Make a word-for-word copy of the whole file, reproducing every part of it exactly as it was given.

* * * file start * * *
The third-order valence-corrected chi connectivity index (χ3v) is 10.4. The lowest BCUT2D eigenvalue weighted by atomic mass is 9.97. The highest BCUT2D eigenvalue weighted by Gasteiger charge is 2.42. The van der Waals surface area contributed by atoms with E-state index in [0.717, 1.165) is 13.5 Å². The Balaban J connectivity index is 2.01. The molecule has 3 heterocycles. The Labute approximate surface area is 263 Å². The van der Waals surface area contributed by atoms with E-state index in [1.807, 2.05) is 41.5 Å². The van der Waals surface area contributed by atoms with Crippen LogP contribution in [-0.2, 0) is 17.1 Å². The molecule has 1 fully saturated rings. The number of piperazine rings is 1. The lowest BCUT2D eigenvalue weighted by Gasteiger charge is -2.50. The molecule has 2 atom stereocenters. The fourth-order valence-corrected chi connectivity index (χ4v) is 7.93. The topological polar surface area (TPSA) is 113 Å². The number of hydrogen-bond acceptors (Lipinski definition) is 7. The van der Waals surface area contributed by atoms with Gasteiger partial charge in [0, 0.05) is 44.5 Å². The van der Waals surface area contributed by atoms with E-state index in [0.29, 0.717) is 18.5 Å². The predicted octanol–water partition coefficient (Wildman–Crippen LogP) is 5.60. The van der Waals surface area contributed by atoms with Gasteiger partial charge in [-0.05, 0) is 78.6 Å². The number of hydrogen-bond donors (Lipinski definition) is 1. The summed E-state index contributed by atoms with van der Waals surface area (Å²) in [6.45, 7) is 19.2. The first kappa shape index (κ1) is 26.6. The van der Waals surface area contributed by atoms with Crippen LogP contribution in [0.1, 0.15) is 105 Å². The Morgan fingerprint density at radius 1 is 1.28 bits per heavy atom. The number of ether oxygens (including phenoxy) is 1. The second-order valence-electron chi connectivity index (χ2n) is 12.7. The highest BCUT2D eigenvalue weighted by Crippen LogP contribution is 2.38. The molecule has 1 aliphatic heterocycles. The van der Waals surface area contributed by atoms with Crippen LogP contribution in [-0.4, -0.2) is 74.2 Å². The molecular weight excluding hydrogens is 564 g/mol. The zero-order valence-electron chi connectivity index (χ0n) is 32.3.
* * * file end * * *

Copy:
The third-order valence-corrected chi connectivity index (χ3v) is 10.4. The lowest BCUT2D eigenvalue weighted by atomic mass is 9.97. The highest BCUT2D eigenvalue weighted by Gasteiger charge is 2.42. The van der Waals surface area contributed by atoms with E-state index in [0.717, 1.165) is 13.5 Å². The Balaban J connectivity index is 2.01. The molecule has 3 heterocycles. The Labute approximate surface area is 263 Å². The van der Waals surface area contributed by atoms with E-state index in [1.807, 2.05) is 41.5 Å². The van der Waals surface area contributed by atoms with Crippen LogP contribution in [-0.2, 0) is 17.1 Å². The molecule has 1 fully saturated rings. The number of piperazine rings is 1. The lowest BCUT2D eigenvalue weighted by Gasteiger charge is -2.50. The molecule has 2 atom stereocenters. The fourth-order valence-corrected chi connectivity index (χ4v) is 7.93. The topological polar surface area (TPSA) is 113 Å². The number of hydrogen-bond acceptors (Lipinski definition) is 7. The van der Waals surface area contributed by atoms with Gasteiger partial charge in [0, 0.05) is 44.5 Å². The van der Waals surface area contributed by atoms with E-state index in [0.29, 0.717) is 18.5 Å². The predicted octanol–water partition coefficient (Wildman–Crippen LogP) is 5.60. The van der Waals surface area contributed by atoms with Gasteiger partial charge in [-0.05, 0) is 78.6 Å². The number of hydrogen-bond donors (Lipinski definition) is 1. The summed E-state index contributed by atoms with van der Waals surface area (Å²) in [6.45, 7) is 19.2. The first kappa shape index (κ1) is 26.6. The van der Waals surface area contributed by atoms with Crippen LogP contribution in [0.1, 0.15) is 105 Å². The Morgan fingerprint density at radius 1 is 1.28 bits per heavy atom. The number of ether oxygens (including phenoxy) is 1. The second-order valence-electron chi connectivity index (χ2n) is 12.7. The highest BCUT2D eigenvalue weighted by Crippen LogP contribution is 2.38. The molecule has 1 aliphatic heterocycles. The van der Waals surface area contributed by atoms with Crippen LogP contribution in [-0.4, -0.2) is 74.2 Å². The molecular weight excluding hydrogens is 564 g/mol. The zero-order valence-electron chi connectivity index (χ0n) is 32.3.